As the day of May 23 dawned on all of us, there was a sense of anticipation blanketed in a feeling of nervousness that was evident in everyone that I met. While some hoped for those in power to be de-throned and taught a lesson on how this country’s democracy would not tolerate an attack on its essence, there were others who felt the Bharatiya Janata Party’s return was inevitable. With the day gone now, it would be safe to say that it is going to be the return of the incumbent. It is going to be another five years of the ‘Modi-wave.’
Over the past five years, there have been a lot of flaws with the Modi government, which is not to say that they haven’t delivered some strong measures. Despite these measures, there were a lot of factors at play, that contributed to their victory in the 17th Lok Sabha general elections.
The idea of glorification of Hindutva has been repeatedly implemented by the BJP, thanks to its religious partner, the RSS. In my numerous conversations and own personal experiences, the prevalence of a new sense of pride has come into the picture. A pride that, at times, ends up being too toxic, as is evident from the upsurge in the number of mob-lynchings and acts of violence.
Apart from anecdotal evidence, this parameter has also been seen with the party’s selective pursuit of policy and its institutional persecution of the country’s minorities. For example, the BJP had strongly pushed for the criminalization of the Triple Talaq, instead of just declaring the subsequent divorce void, a step that has been strongly criticized in the legal circles.
Similarly, the party’s opinion on the Citizenship Act of 1955 and the subsequent Citizenship Amendment Bill of 2016 also revealed the government’s stand on religious discrimination. Additionally, with glorification and selection of candidates like Sadhvi Pragya Singh Thakur, Yogi Adityanath and Swami Sakshi Ji Maharaj into the mainstream politics, the party has sent a strong message pertaining to its RSS-backed ideology.
This factor, according to me, has played the most significant role in thrusting forward the Bharatiya Janata Party to the frontlines of the race. The media, which is, quite banally now, called the fourth pillar of democracy, contributed immensely to the hyping of the party’s deeds. From repeated coverage of the Pulwama attacks to their lack of will to question those in power with press conferences, to, literally, agreeing to scripted interviews, our news institutions and media houses gave up their duty of protecting the democracy that had birthed them.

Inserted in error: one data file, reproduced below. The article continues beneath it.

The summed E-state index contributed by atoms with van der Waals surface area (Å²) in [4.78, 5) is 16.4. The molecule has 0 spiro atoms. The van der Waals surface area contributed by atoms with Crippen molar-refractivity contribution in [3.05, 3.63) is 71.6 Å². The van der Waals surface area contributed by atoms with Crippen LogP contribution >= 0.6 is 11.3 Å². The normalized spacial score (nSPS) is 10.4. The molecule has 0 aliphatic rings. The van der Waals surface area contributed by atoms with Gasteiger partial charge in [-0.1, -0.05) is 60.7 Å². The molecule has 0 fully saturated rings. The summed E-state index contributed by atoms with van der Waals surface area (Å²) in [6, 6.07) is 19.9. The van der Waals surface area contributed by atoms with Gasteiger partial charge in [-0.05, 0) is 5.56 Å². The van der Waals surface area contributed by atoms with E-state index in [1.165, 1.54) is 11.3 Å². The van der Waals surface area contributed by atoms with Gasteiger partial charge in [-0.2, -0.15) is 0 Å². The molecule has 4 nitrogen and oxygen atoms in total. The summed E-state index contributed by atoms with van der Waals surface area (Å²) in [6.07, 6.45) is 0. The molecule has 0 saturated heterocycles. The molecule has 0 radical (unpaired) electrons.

Forever, it has been the sole responsibility of the institution of media, to hold those in power accountable. Yet, the failure of our beloved anchors and our precious channels in preserving this idea led to the creation of a narrative by the ruling party, a narrative that painted them in a clean and vote-able picture.
A very simple example of this is the media’s silence on a very important issue. Due to its majority in the Lok Sabha, the BJP managed to pass a range of laws and guidelines in its tenure. Some of these laws, as one should read in this three-part series (part 1, 2 and 3), were not passed quite constitutionally. Alas, our media had chosen to turn a blind eye to this gross misconduct and had instead shown the government’s smallest of deeds as being immensely impactful.
Unlike this year’s nominations, the BJP had fielded some strong and competent candidates in its 2014 run for the parliament. With stalwarts like Nitin Gadkari, whose ministry delivered perfectly on the infrastructure and transport facilities across the country, or Sushma Swaraj, whose contribution towards strengthening foreign relations has been applauded by social media, on its roster, the BJP was set to reap profits of the work done by it till 2019.